The World Series of Poker is approaching, and among other things, that means that it’s prop betting season. It’s the one time of year that the virtually the entire poker community is to be found in one place, which makes it the perfect opportunity to settle existing bets and negotiate new ones. That being the case, it’s around this time of year that ideas for bets start getting tossed around.

2016 prop betting year in review

Last year was a particularly good one for side action, and got to an early start when Antonio Esfandiari was disqualified from the PokerStars Caribbean Adventure Main Event in January, for urinating in the tournament area.

It’s unlikely that anyone’s forgotten the story behind that episode, but in case you missed it entirely, it was that he’d made a large prop bet with Bill Perkins that he could walk only by lunging for 48 hours. Towards the end of the bet, with his bladder bursting and his legs failing him, he decided to try relieving himself into a container without lunging all the way to the bathroom. He failed to do so unnoticed, however, and was disqualified by the tournament staff.

Next up was Dan Bilzerian’s cycling prop bet, requiring him to travel 300 mils from Las Vegas to Los Angeles on two wheels and under his own power. He achieved that goal easily, albeit not without some controversy. A similar feat was then attempted by Brian Rast, with greater restrictions and less preparation; he succeeded as well, but with more difficulty.

During the series itself, there was Vanessa Selbst’s contentious bracelet bet with Jason Mercier; having bet against Dzmitry Urbanovich winning three bracelets at 200-1, she was talked into a similar bet by Mercier at 180-1.

She claimed to have been drunk when she agreed to the bets and wanted to get out of the one with Mercier, but he refused all her offers of a buy-out. Things proceeded to become heated when he got off to a strong start in the series, picking up two bracelets in rapid succession; potentially on the hook for $1.8 million, Selbst was forced to sell most of her action to other players. The general poker public became involved on Twitter, with misunderstandings abounding about the sequence of events; Selbst ended up taking a lot of flak due to the perception that she’d attempted to put social pressure on Mercier to let her out of the bet.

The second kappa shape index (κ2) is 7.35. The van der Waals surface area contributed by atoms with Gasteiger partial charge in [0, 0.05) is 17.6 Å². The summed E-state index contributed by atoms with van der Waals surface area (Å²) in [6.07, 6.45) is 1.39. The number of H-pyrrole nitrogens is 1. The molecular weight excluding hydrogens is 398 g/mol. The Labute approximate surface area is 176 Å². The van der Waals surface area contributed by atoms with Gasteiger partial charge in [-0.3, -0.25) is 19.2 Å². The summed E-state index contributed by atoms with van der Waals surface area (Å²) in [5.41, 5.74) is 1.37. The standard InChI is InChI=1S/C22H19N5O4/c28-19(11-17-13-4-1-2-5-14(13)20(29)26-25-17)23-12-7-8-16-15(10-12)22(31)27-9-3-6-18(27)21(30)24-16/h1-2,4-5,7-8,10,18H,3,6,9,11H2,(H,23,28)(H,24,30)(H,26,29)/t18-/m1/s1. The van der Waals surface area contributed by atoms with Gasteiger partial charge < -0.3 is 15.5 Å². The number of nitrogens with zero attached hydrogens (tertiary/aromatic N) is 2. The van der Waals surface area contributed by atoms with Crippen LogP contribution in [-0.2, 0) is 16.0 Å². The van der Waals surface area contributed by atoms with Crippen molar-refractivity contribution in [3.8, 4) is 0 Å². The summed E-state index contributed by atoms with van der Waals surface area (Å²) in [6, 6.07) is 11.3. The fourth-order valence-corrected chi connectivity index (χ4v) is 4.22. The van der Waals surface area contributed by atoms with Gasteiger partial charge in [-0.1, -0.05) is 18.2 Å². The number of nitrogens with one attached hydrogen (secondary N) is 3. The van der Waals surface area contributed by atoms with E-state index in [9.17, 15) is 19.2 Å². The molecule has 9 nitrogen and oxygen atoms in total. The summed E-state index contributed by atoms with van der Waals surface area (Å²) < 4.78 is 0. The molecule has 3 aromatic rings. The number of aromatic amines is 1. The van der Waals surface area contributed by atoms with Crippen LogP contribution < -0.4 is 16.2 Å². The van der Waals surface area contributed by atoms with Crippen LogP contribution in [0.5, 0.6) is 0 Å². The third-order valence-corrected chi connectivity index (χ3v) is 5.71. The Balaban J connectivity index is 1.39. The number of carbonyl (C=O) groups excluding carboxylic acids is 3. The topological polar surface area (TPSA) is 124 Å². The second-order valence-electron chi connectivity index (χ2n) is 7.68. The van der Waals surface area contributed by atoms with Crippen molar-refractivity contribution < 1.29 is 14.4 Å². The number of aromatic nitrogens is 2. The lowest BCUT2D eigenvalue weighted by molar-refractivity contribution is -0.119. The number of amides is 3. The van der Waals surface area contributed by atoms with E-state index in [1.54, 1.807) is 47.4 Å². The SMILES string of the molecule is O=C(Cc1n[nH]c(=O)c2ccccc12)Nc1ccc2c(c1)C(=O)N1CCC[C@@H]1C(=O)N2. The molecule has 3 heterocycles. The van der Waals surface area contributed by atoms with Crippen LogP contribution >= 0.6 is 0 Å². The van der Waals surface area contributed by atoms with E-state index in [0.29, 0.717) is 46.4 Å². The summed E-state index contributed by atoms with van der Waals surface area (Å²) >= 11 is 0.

Finally, the series concluded with PocketFives Editor-in-Chief Lance Bradley talking Bill Perkins (who is a common theme in many of these bets, you’ll notice) into giving him an $8,000 freeroll to wear the same dress shirt in public for one full year. He’s now less than three months from collecting, and it doesn’t appear likely that he’ll have any trouble completing the bet.

Where boys fear to tread

No insane bets have been finalized and shaken upon yet this year, but some ideas are already being batted around. One of these was proposed by Jason Mo and brought up on Twitter by his friend Ryan Fee; Mo believes that he can tread water for 24 hours continuously and is willing to bet on it at even money, if Fee can find him $80,000 worth of action.

Some of the nitty-gritty is yet to be ironed out, but based on the response, it seems the money is there if Mo is true to his word. According to Fee, if the bet goes forward, Mo’s attempt will likely be made some time in late May, in his own swimming pool.

Any sort of sustained physical activity for that period of time may seem like a tall order, especially for someone who, like Mo, is not particularly athletic to begin with. However, there are a few facts in his favor which should be considered by anyone thinking it’s a slam dunk to bet against him.

Firstly, the world record for treading water is 85 hours, so 24 is not a superhuman feat by any stretch. Secondly, Mo’s pool is salt water; although Fee says that provisions will be made against excessive levels of salinity, even standard ocean salt levels make a person more buoyant. Thirdly, we know little about Mo’s cardio, and a muscular build would actually work against a person for this challenge; body fat is buoyant, so between his body type and the salt water, it won’t require much actual power to keep his head above water.